Second, we examined whether prefrontal cortical activity during the drRPS task varied during the course of treatment of late-life depression. A significant negative correlation was found between the ratio of oxy-Hb measurements and HAMD score on the second day on the left side. It appeared that the fewer the number of depressive symptoms noted on the second day, the more the left prefrontal cortical activity tended to increase. Although activation hypofrontality may not be observed in all patients with depression, the findings of this study suggest the possibility that some patients who initially exhibited activation hypofrontality subsequently exhibited improvement with treatment. But the correlation between the ratio of oxy-Hb measurements and the difference in HAMD was not significant. These findings suggest that oxy-Hb measurements do not increase even if the HAMD score decreases greatly, although it remains above a certain threshold. In other words, activation hypofrontality will not exhibit recovery unless depressive symptoms are fully improved. In depressed patients, most PET studies have indicated resting state hypofrontality, particularly in left dorsal prefrontal cortex, with clinical improvement with pharmacotherapy associated with increases in dorsal cortical metabolism.38,39 It has also been found that increased paralimbic metabolism appears to be reversible with effective pharmacotherapy, although NIRS could not measure limbic or paralimbic activity. It has been proposed that disruption of the reciprocal relationship between the dorsal cortical and ventral limbic regions contributes to depressive symptoms.40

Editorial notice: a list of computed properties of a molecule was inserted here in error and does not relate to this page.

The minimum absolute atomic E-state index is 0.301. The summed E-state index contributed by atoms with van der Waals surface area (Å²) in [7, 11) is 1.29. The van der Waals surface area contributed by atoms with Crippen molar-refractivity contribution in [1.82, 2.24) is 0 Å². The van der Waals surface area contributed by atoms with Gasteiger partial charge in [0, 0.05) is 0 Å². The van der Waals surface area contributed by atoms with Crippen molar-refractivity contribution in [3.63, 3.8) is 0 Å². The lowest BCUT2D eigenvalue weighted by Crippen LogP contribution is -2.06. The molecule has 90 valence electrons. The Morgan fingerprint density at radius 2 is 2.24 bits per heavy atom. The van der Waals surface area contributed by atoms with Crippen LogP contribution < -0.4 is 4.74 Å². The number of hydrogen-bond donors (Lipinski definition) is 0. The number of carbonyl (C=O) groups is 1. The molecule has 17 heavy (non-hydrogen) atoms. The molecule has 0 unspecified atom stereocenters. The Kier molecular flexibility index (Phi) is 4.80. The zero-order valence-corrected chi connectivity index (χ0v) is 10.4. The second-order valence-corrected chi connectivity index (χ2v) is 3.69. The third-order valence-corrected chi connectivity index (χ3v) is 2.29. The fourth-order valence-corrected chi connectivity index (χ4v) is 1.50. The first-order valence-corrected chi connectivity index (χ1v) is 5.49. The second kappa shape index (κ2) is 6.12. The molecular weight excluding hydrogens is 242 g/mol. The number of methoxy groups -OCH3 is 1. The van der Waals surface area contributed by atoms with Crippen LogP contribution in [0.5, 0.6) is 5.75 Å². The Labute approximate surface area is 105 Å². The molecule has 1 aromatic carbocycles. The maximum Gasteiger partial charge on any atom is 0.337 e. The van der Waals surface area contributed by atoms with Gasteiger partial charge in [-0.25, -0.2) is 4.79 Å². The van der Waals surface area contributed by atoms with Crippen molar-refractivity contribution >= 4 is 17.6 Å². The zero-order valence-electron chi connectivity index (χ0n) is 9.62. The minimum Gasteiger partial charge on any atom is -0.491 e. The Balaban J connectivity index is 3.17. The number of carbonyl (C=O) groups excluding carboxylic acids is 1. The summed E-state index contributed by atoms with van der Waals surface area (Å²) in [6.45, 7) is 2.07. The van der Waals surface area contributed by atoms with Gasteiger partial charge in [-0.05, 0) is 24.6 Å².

Although no differences in rates of correct performance of the drRPS task were found between the first and second examinations, changes in oxy-Hb were larger in the second examination. The improvement of hypofrontality might have been associated with another index of task performance, such as reaction time.
There are several limitations of the present study to be considered in interpreting our findings. It is a disadvantage of NIRS that absolute concentrations of oxy-Hb and deoxy-Hb cannot be calculated. Next, the sample size was small. In addition, anatomical differences among individuals may have affected our results, because differences in NIRS signals might reflect structural rather than functional differences. But in the case of comparison of findings for the same patient, the impact of these factors may be small. There may be more appropriate scales of cognitive impairment and depression. Although NIRS can be performed at the bedside non-invasively, patients are unable to perform any cognitive tasks appropriate for testing while symptoms of depression are severe.
In conclusion, we were able to evaluate prefrontal cortical activity as assessed on NIRS using the rock, paper, scissors game in late-life depression, and obtained findings showing that it may be possible to examine alterations in this activity over the course of treatment using NIRS. The pathophysiology of late-life depression is complex, and development of methodologies to examine it is urgently needed. NIRS may thus be useful for evaluating late-life depression.